Residents’ views on the effects of the Yamakiya School on local issues.
|Local issue||Example of Yamakiya School and research activities||Details of interviews with Yamakiya residents participating in Yamakiya School|
– Radiation effects
– Environmental safety
– Safety of crops and forest products
|– Measurement of 137Cs concentration in water
– External exposure dose
– Evaluation of behaviour of 137Cs in forests
– Agricultural work and crop surveys
– Wild vegetable surveys
– Sharing of survey results
– Lectures on radioactive materials
– Eat wild vegetables together after measuring their concentration of 137Cs
|– It was significant that the university brought in students. The students probably also had concerns about whether the location was safe. If students can be reassured about safety, then we (residents) can also feel safe. Students do their research and report to the teacher.
– I am confident that it is really safe because the researchers brought their children.
– We and the participants can feel safe by collecting and measuring agricultural products and wild vegetables, and based on the results eat them together.
– These exchanges can be made and awareness shared by having fun together. Yamakiya is believed to be high in radioactive material, but in small individual steps, we have gradually gained confidence.
– Divided local communities and reduced local resources
– Disruption of cultural traditions
– Maintenance and management of the local infrastructure
– Deterioration of the landscape
|– Tours of Yamakiya
– Events utilizing local specialties (flower arrangement, miso-making, etc.)
– Exchange events for residents of Yamakiya and elsewhere using local ingredients
– Agricultural experiences
|– I think that the School contributes to the community. I think that it contributes economically because it buys ingredients.
– The things people from elsewhere notice helps us reconfirm the appeal of Yamakiya that we take for granted.
– Speaking with people from outside the area allows you to get various new information. For example, when discussing dried daikon, we talk about how delicious the daikon in Marumori is, and how the dried daikon in Nagasaki is. This makes us think about what we could do in Yamakiya. Although we will not make money right away, we might want to imitate them or try a different approach.
– Yamakiya people who do not participate are still very cautious and critical about the outside world. I want such people to participate.
– Events such as the School may be temporary, but if we continue to nurture connections, we may find something of value.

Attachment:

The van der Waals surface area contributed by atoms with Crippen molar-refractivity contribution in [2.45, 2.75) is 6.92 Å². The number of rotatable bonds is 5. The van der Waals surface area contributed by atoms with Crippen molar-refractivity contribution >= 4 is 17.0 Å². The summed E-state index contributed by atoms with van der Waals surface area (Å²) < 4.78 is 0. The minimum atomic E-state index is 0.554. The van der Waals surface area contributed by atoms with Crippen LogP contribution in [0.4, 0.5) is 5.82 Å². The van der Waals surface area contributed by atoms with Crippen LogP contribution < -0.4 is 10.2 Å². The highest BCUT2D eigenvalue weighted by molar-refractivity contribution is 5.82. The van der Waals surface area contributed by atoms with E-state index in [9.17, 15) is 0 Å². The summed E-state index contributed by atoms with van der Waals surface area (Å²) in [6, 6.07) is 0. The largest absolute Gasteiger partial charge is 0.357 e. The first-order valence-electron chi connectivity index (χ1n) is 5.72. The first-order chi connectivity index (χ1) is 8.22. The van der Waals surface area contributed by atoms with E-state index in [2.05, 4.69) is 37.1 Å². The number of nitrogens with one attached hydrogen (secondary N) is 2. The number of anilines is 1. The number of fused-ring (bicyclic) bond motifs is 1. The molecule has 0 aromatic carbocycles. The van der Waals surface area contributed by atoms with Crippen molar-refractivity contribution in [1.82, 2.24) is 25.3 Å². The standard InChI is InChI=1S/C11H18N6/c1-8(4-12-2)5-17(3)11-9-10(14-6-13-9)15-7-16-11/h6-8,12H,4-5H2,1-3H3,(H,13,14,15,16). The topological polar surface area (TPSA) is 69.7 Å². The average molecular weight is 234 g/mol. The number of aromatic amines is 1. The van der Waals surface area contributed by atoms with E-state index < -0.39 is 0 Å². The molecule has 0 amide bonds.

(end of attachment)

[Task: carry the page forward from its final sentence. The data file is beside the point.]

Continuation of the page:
– Some local people have given up or lost motivation; I think it would be good to let the locals know what is happening at the School.
– We want to share the idea of making the whole area a place where people want to come to and feel comfortable. I want to share this intention, but it is difficult.
– The areas along the national road are managed, but places that are not convenient and rough have reverted to nature. Even if they are to revert to nature, it would be good to manage the whole area as a landscape.
– Resuming agriculture
– Insufficient manpower
– Introduction of new crops and technologies
– Animal damage
– Decreased production motivation
|– Volunteering in agriculture (about one day per month)
– Tea parties
|– Agricultural volunteers were effective to some extent in the early stage of resuming agriculture. However, once full-scale agriculture was resumed, agricultural volunteers who came about once a month had no significant effect.
– Training people from urban areas and students from outside Yamakiya in farm work is troublesome and can reduce work efficiency, but having them getting to know Yamakiya and working together is stimulating, and therefore, attractive.
– We are thinking of creating a volunteer system by expanding the network from the School. I think we need a system, such as recruitment, giving vegetables as an expression of gratitude, or the like.
– There are limits to compensation and assistance, so we must consider what we can do to continue. Both product and tourism resource perspectives are needed.
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